African Writers Series, Apartheid, District Six, Exıle, George Hallett, Nelson Mandela, Obituary, Openaccess, Photography, Rashid Lombard, South Africa (Country), Truth And Reconciliation Commission

African Writers Series, Apartheid

George Hallett: Nomad, raconteur and photographer who ‘became the camera’ - The Mail & Guardian

The renowned South African photographer understood how to look for the tucked-away spaces that were the sources of both light and dark

2020-07-09 07:23:00 AM

The renowned South African photographer understood how to look for the tucked-away spaces that were the sources of both light and dark

The renowned South African photographer understood how to look for the tucked-away spaces that were the sources of both light and dark

,that Hallett brought “a sea change to the overall aesthetic of the AWS … Under Currey,  photography dominated the AWS covers in a wide range of uses, with Hallett and others moving from powerful arranged scenes (see the cover of DM Zwelonke’sRobben Island

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) and photomontage (Kofi Awoonor’sThis Earth, My Brother…) to abstraction (AW Kayper-Mensah’sThe Drummer in Our Time).”He photographed many authors, and sometimes these images were used as inset images on back covers, which, according to MacPhee, “became a powerful statement in and of themselves, [redefining] diversity on bookshelves across the English-speaking world”. Hallett’s connections with writers also led to a rich collection of portraits, which he later published in

(2006).Birds in Signal Street, 1996.Hallett lived as an itinerant exile for 24 years. In 1974, he moved to France. As he recounted to Mason, he decided to leave London after an inspector at Scotland Yard phoned him, accusing him of being a part of a terrorist organisation that was planning to kill South African spies. He lived in a small village, Boule d’Amont, near Perpignan, with his partner of many years, Lilli. His daughter, Mymoena, was born on the farm — Mas Domingo — where they lived. 

Mymoena remembers many South African exiles came through, and George, whom she calls “Papa G”, made great, performative feats of cooking, preparing feasts of curries and tandoori. For Mymoena, laughter, a little bit of Papa G’s chaos, and photography surrounded her life. Her mother photographed, too, and many of the youngsters around them were, inspired and — unintentionally, perhaps — mentored by her father.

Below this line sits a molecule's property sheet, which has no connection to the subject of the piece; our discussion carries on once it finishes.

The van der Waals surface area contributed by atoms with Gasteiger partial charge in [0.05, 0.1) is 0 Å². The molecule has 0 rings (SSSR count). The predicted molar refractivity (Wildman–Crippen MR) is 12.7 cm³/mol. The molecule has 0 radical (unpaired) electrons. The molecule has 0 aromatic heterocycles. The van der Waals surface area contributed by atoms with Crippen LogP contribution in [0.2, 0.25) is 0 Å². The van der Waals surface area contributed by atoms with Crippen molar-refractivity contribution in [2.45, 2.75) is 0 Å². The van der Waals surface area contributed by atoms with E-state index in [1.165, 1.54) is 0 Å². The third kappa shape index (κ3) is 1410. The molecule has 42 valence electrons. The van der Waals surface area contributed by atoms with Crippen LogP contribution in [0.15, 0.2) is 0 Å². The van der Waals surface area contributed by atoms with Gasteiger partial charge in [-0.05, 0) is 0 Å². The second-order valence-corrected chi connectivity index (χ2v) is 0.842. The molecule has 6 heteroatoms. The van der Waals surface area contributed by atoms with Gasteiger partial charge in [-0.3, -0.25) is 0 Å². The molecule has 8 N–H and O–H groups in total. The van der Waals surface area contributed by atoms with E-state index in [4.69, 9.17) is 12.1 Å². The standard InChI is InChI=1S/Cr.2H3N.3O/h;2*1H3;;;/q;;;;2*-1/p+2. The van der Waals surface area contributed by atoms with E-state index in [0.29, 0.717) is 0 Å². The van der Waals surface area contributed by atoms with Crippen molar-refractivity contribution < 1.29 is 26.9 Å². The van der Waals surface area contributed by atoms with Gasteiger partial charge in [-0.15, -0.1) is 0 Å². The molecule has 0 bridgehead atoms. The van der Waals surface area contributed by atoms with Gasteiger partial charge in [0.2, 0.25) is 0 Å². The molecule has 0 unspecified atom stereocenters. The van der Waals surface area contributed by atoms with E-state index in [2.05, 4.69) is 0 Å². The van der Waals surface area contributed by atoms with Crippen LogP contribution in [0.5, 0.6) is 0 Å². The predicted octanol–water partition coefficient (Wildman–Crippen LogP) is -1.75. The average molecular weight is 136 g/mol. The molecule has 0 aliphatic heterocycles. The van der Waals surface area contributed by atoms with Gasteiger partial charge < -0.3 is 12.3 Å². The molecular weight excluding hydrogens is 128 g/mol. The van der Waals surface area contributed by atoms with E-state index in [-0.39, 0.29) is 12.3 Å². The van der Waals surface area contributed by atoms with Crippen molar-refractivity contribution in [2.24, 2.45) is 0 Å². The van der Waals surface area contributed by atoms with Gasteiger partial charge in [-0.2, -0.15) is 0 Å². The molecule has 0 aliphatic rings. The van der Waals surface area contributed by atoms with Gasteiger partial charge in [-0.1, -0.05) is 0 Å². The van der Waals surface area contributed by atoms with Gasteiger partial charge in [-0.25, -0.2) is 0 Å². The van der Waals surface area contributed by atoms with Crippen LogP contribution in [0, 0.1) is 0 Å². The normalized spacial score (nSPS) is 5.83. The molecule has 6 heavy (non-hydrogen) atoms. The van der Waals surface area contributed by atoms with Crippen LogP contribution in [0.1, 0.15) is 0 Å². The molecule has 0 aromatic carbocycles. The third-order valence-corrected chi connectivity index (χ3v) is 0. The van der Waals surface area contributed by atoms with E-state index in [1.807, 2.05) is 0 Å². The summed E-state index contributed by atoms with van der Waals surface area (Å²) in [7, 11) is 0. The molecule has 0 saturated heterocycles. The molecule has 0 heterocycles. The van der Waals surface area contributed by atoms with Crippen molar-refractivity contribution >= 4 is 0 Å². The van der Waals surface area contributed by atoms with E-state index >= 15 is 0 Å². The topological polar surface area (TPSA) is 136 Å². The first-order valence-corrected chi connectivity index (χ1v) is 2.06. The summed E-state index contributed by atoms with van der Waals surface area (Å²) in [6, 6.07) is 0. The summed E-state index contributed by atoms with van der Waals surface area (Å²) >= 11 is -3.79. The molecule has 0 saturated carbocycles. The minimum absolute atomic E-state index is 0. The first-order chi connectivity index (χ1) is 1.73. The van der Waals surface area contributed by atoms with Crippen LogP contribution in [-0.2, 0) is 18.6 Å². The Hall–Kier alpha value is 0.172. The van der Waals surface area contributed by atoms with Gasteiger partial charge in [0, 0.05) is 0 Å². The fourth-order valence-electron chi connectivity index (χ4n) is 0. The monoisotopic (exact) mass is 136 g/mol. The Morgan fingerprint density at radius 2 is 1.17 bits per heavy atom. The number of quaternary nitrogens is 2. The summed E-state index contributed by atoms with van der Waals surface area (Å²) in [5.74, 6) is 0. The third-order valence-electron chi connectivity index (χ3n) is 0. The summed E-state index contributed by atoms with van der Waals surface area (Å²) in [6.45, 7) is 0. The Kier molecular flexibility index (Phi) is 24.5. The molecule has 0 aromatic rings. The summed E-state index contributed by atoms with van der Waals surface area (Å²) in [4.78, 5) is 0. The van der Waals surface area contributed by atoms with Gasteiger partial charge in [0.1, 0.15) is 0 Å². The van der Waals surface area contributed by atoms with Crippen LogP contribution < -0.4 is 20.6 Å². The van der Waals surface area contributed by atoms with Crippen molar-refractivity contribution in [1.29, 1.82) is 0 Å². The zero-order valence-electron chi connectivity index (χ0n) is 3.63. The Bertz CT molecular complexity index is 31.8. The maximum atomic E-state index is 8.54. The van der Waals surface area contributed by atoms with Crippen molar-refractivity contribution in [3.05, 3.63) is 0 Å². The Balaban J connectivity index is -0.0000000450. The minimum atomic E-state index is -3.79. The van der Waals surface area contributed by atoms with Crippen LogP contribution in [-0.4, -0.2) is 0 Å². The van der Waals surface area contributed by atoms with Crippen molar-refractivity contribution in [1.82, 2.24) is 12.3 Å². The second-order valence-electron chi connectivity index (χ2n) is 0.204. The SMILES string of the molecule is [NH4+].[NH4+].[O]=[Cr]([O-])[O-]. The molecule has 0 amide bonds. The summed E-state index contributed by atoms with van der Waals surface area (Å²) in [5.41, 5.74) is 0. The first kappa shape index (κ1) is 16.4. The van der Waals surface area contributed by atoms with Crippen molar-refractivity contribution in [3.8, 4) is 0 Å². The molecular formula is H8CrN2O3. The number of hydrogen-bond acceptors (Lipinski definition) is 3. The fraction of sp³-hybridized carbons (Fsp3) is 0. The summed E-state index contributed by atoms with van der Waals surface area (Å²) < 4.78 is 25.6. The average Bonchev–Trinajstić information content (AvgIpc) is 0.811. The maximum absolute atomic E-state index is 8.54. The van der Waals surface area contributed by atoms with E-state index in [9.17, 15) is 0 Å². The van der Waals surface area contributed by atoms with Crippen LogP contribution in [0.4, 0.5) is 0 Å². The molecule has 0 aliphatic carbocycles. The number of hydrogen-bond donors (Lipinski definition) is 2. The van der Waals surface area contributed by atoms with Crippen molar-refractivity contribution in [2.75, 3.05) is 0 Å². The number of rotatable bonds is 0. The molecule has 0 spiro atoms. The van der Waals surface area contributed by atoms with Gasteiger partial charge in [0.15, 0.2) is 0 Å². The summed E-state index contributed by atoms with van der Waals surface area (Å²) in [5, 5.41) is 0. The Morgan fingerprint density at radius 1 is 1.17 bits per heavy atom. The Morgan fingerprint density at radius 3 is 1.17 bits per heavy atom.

Hallett began making brief returns to South Africa — first, between 1980 and 1981, when he worked in the newly independent Zimbabwe teaching photojournalism — as a way of being closer to his ailing father, and to be present at his father’s eventual death. In 1990, he was commissioned by a news agency in France to photograph the violence stirred up by

Mangosuthu Butheleziand the Inkatha Freedom Party, using well-trained, armed militias. Hallett found it unbearable to photograph this level of violence day to day, and returned to France. But then he had a prophetic dream. In a 2012 email, he told me: “I had a dream in Paris in early 1994 that I was going to meet Mandela and have lunch with him. The strange thing about the dream was that we were all sitting on chairs that were balanced precariously on the hind legs. When I consulted a dream interpreter in Paris at the time, she told me that I will be meeting Madiba and the reason that the chairs were so precariously balanced on their hind legs was because of the unsteady state of the nation caused by third-force violence. Three weeks later Pallo Jordan [at the time, a key advisor to Mandela; and later elected as MP and the minister of communications, telecommunications and postal services] called me to [ask me] to come and photograph the election process for the ANC. [He said] that I must make my way to [Johannesburg].”